The Parthenon

Album Review: Jazz Cartier “Hotel Paranoia”

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There is one thing you cannot deny when listening to Jazz Cartier. Cartier is putting a twist on pop-rap. Mostly all of his songs have a repetitive an irresistibly catchy hook, sick beats and seem to focus mainly on dark or relatable lyrics.

Cartier is not one of the game’s top lyricists, but he like many rappers today still get the job done as a rapper with the ability to make you become addicted to a song. In order to pull this off, you need to be able to make a song that gives you an unbelievable vibe with much finesse. Also, it helps to have lyrics that really pack a punch and are extremely quotable, no matter how common it is, much like Future. But what is the twist that Jazz has to offer on pop-rap? His signature sinister theme. It’s a heavily recurring theme, but he pulls it off.

It was on his highly impressive debut project “Marauding in Paradise” where we first witnessed what him and west-coast MC Vince Staples have in common, the half the time weakly written and repetitive hooks. Although Vince is the better lyricist, Jazz has the better hooks at the end of the day, but they’re only better by a hair and they are all over “Hotel Paranoia.” At times they can just be so painfully predictable and strung on that it becomes unbearable. This can easily be displayed on the opening track “Talk of The Town.” Cartier sings “I am the prince of the city, I am the talk of the town. Nobody else f***ing with me, ‘Cause I am not f***ing around.” I can’t lie, these lyrics are pretty cool, but it is repeated so much that it quickly grows tiring.

Also I should warn you, the track closes with a very cringe worthy skit. It’s hard to pull through but try hard, it will be okay. With that, you would think this could be enough to go ahead and give this album a poor rating, but it’s acceptable. Jacuzzi makes up for it. He is one of the few rappers who can absolutely pull off auto-tune. He just has one of those singing voices that can make low notes sound so deep and rich that it’s a pleasure to listen to, much like Travis Scott.

Once you move on to “Red Alert,” Jazz’s pop factor becomes broad as day. Although this could probably be one of the worst songs on the record, it will appeal to top 40 radio fans as it is insanely catchy and very well produced. I think it’s safe to say that most should be expecting nothing short of high octane production from Jazz and Lantz.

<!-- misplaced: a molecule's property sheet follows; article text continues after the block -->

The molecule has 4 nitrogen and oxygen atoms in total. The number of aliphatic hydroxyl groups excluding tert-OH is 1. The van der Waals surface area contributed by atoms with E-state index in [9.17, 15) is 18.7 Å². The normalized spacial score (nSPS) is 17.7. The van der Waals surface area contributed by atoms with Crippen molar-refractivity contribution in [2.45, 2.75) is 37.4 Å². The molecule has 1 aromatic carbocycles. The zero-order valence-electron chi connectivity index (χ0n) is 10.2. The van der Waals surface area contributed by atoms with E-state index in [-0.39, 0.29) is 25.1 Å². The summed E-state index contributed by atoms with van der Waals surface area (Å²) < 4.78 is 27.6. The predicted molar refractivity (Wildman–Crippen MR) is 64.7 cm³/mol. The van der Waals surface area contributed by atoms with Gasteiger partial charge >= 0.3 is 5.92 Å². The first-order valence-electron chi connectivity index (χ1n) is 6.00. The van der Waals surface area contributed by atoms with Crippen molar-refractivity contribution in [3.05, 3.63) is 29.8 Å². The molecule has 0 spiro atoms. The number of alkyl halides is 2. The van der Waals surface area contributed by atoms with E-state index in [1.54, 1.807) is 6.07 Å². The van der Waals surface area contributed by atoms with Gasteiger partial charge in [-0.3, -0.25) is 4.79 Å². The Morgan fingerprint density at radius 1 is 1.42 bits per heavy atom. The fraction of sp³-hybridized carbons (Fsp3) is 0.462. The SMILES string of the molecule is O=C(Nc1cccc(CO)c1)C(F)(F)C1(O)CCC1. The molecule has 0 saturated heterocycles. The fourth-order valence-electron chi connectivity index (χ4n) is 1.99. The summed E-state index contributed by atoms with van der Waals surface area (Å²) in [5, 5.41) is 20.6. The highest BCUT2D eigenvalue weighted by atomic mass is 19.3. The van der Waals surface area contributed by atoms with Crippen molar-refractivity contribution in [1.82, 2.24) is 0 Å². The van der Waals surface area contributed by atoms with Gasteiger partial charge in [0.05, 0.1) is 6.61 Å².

Cuzzi’s trap rap is where he shines. On songs like “Save Me From Myself,” “Stick and Move” and “Opera,” he ferociously goes in with fierce word play and screaming. Even though he’s still on the more underground side of rap, this is a style becoming unique to him. It can be corny when other rappers do the whole screaming flow, but Cartier has much more of a genuine attitude when it’s coming out of him.

It’s no secret that Jazz sticks to dark and heavy bangers with “trap-hats” going off for the whole song and this is his only flaw. “Marauding in Paradise” and “Hotel Paranoia” are not that different. Each are evil and intensely themed. Although when you get to track ten, you hear “How We Do It,” which could very well be the best song on the album. He tried something different here. He rapped over a modernized version of Montell Jordan’s “This Is How We Do It,” stepping away from the toned down pace of his usually bangers. It is sure to become a club banger in the future and is unquestionably fun.

If you were to take all the songs off his two projects and put them in one playlist, you would become sick of the playlist maybe ten songs in. By now we all know what we are getting ourselves into when listening to Jazz Cartier, but it isn’t enough to say that he doesn’t bring something fresh to rap. “Hotel Paranoia” lands a not-so-surprised 6/10.

ALBUM POSTERBOYS: How We Do It, Save Me From Myself, One Day/Feel Away, Opera, Stick and Move

Nick can be contacted at [email protected]

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